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Promise

Reactive Concurrency

Also known as

CompletableFuture

Intent

A Promise represents a proxy for a value not necessarily known when the promise is created. It allows you to associate dependent promises to an asynchronous action's eventual success value or failure reason. Promises are a way to write async code that still appears as though it is executing in a synchronous way.

Explanation

The Promise object is used for asynchronous computations. A Promise represents an operation that hasn't completed yet, but is expected in the future.

Promises provide a few advantages over callback objects: * Functional composition and error handling. * Prevents callback hell and provides callback aggregation.

Real world example

We are developing a software solution that downloads files and calculates the number of lines and character frequencies in those files. Promise is an ideal solution to make the code concise and easy to understand.

In plain words

Promise is a placeholder for an asynchronous operation that is ongoing.

Wikipedia says

In computer science, future, promise, delay, and deferred refer to constructs used for synchronizing program execution in some concurrent programming languages. They describe an object that acts as a proxy for a result that is initially unknown, usually because the computation of its value is not yet complete.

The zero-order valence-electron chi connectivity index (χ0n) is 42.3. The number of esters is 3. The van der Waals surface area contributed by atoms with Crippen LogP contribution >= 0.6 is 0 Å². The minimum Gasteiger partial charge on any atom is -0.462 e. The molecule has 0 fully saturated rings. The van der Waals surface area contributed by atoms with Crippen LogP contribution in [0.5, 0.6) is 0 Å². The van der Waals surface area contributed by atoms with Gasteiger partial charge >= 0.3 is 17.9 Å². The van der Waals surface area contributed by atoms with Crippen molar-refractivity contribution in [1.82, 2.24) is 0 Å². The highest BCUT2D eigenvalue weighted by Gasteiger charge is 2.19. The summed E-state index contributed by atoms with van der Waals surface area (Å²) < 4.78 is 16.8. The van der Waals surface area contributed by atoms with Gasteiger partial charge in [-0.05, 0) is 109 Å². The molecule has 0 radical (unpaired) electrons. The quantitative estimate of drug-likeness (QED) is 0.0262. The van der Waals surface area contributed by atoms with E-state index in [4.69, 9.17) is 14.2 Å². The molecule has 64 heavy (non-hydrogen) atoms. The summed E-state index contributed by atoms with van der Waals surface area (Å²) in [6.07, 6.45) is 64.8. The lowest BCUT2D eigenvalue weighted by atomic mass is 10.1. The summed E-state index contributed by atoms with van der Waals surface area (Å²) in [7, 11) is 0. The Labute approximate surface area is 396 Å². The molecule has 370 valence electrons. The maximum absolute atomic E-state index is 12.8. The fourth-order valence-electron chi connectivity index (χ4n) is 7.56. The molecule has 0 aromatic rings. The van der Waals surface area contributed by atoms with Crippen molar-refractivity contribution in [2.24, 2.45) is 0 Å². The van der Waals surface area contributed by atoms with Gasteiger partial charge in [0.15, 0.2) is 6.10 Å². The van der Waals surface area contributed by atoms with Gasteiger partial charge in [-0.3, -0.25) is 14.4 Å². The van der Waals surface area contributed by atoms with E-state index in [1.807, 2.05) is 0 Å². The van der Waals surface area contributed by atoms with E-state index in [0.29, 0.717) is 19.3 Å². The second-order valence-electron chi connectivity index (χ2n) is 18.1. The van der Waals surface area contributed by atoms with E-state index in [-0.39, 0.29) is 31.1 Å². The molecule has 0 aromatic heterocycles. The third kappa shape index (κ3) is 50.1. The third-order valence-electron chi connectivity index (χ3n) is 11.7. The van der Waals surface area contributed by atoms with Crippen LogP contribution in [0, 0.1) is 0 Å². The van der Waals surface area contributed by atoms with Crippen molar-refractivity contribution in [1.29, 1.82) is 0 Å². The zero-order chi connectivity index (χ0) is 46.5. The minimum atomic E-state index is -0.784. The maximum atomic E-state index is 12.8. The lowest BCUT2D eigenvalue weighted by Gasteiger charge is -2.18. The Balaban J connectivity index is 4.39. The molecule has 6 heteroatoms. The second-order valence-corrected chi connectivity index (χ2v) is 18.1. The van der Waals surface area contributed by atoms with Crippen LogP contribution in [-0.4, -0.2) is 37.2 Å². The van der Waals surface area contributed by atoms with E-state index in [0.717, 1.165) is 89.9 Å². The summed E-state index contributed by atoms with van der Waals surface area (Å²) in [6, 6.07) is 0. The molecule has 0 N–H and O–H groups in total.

Programmatic Example

In the example a file is downloaded and its line count is calculated. The calculated line count is then consumed and printed on console.

Let's first introduce a support class we need for implementation. Here's PromiseSupport.

class PromiseSupport<T> implements Future<T> {

  private static final Logger LOGGER = LoggerFactory.getLogger(PromiseSupport.class);

  private static final int RUNNING = 1;
  private static final int FAILED = 2;
  private static final int COMPLETED = 3;

  private final Object lock;

  private volatile int state = RUNNING;
  private T value;
  private Exception exception;

  PromiseSupport() {
    this.lock = new Object();
  }

  void fulfill(T value) {
    this.value = value;
    this.state = COMPLETED;
    synchronized (lock) {
      lock.notifyAll();
    }
  }

  void fulfillExceptionally(Exception exception) {
    this.exception = exception;
    this.state = FAILED;
    synchronized (lock) {
      lock.notifyAll();
    }
  }

  @Override
  public boolean cancel(boolean mayInterruptIfRunning) {
    return false;
  }

  @Override
  public boolean isCancelled() {
    return false;
  }

  @Override
  public boolean isDone() {
    return state > RUNNING;
  }

  @Override
  public T get() throws InterruptedException, ExecutionException {
    synchronized (lock) {
      while (state == RUNNING) {
        lock.wait();
      }
    }
    if (state == COMPLETED) {
      return value;
    }
    throw new ExecutionException(exception);
  }

  @Override
  public T get(long timeout, TimeUnit unit) throws ExecutionException {
    synchronized (lock) {
      while (state == RUNNING) {
        try {
          lock.wait(unit.toMillis(timeout));
        } catch (InterruptedException e) {
          LOGGER.warn("Interrupted!", e);
          Thread.currentThread().interrupt();
        }
      }
    }

    if (state == COMPLETED) {
      return value;
    }
    throw new ExecutionException(exception);
  }
}

With PromiseSupport in place we can implement the actual Promise.

public class Promise<T> extends PromiseSupport<T> {

  private Runnable fulfillmentAction;
  private Consumer<? super Throwable> exceptionHandler;